You can't accuse Ubisoft of resting on its laurels. In Splinter Cell it has a tried and trusted franchise with a fan base that knows what it wants: action stealth gameplay, complete with plenty of cool gadgets and a serious storyline. Lead man Sam Fisher is undoubtedly a hard man, but he's always been more about silently infiltrating bases than shotgunning someone in the face. Well, Conviction's Fisher is a broken man. He can't get over the loss of his daughter, and has left the Third Echelon - the black-ops sub-division within the NSA. When a man is this close to the edge, it seems he's a lot more willing to run up to an enemy and fire a pistol into their body at close range. Sam might have lost his trademark black outfit and night vision goggles, but he's more bad-ass than ever before.
Clearly, Ubisoft has decided that in a world where action heroes like Jason Bourne, Jack Bauer, and James Bond are more than sneaky agents, Sam Fisher needs to show what a power house he is, and from the opening levels it seems like a wise move. The widely seen interrogation scene that takes place inside a dingy public bathroom is a perfect example of this new Sam. He's on a mission and will stop at nothing to get the information he needs. If that requires a man's skull to be smashed through a sink, into a mirror, and then kicked in, so be it.
You might be concerned that Conviction isn't really a Splinter Cell game at all, but instead a straight up third-person shooter with melee combat, but fear not. After sampling the first few levels of the Xbox 360 version it's clear that Ubi's latest is still very much a Splinter Cell game. Sam doesn't have his night vision goggles (at least not in the stages I've played), but he still uses darkness to stay hidden – the game using grey-scale when you're in the shadows. There's a neat cover system, too, allowing you to hop from location to location while staying out of sight. This isn't Splinter Cell of War, though, with full-on assaults still resulting in death, or at least a hasty backtrack to safety.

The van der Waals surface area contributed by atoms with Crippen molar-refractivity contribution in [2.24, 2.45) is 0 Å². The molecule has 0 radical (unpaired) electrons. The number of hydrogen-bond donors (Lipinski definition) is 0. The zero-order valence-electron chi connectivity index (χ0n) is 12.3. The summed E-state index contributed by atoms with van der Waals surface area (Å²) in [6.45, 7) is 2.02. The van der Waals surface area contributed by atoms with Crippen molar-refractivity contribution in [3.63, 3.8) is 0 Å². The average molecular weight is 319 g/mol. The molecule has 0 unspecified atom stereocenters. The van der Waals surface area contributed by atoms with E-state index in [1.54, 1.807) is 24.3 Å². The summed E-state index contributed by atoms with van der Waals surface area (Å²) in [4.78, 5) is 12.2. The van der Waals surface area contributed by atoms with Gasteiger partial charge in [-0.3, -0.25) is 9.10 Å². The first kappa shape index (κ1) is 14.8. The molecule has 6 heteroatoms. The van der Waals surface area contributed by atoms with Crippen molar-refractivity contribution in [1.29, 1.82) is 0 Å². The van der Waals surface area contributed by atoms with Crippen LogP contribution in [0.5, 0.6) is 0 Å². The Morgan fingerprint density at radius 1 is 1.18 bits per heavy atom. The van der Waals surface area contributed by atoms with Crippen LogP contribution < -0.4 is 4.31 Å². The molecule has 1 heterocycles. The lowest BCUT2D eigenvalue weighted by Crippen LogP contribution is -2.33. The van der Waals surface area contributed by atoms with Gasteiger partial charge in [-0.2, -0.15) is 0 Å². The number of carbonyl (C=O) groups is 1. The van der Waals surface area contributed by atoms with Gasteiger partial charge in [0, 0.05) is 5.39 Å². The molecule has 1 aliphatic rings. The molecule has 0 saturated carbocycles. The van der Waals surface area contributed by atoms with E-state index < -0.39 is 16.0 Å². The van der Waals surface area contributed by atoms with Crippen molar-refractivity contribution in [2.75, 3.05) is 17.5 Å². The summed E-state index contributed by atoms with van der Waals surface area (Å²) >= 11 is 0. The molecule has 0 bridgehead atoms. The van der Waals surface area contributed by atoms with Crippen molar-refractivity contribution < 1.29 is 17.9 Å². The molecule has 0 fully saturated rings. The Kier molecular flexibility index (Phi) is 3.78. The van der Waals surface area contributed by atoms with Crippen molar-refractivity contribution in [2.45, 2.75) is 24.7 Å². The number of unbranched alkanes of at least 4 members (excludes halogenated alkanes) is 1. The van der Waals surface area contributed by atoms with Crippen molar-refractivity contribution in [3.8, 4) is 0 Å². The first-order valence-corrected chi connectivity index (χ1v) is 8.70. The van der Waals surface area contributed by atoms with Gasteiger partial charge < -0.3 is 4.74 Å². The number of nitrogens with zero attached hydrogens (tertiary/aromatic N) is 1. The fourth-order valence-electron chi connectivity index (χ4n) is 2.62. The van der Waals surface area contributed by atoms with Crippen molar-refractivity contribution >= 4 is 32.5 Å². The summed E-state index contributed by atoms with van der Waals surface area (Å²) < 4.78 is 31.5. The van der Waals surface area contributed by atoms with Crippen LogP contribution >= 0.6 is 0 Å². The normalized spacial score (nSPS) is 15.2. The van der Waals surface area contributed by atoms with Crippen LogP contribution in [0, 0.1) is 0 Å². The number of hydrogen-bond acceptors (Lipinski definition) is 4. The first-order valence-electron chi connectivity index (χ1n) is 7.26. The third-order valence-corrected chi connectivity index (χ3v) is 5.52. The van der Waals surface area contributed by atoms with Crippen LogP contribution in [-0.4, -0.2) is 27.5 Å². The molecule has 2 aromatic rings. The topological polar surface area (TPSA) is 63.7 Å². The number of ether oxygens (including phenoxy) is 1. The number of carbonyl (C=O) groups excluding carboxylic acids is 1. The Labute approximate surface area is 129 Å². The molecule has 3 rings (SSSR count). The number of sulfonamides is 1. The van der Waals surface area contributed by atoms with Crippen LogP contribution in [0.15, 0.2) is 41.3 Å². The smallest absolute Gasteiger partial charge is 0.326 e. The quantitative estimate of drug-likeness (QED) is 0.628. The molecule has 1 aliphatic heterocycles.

What you get here is more brutal stealth gameplay. You may take out some lights to give you a safe passage through an area full of guards, but spot one in isolation and Sam can quickly and easily instant kill him, using a weapon or otherwise. These up close and personal kills are incredibly satisfying and are used to give you access to Conviction's big new feature: Take Downs. A melee kill will grant you use of a takedown, and depending on your weapon this will allow you to mark and instantly kill two or more enemies. You can pre-mark targets, too, so if three enemies are hauled up in a room, you can mark the two most distant ones, storm in, instant kill the guy nearest to you, then tap Y to dispatch the others. It's over in no time at all and no-one's had time to radio in for help.
Gun-play is equally meaty. Your stock silenced pistol will send enemies to an early grave with just a single shot to the head, while semi-auto and automatic guns will let you dispatch goons should you find yourself in a situation where stealth isn't the answer. Popping out of cover to headshot an enemy feels great and performing certain moves will earn you points to spend on weapon upgrades. These upgrade stations are conveniently located in each level, and assuming you're playing the game well enough it doesn't take long to purchase a few essential upgrades to your guns' accuracy and stopping power.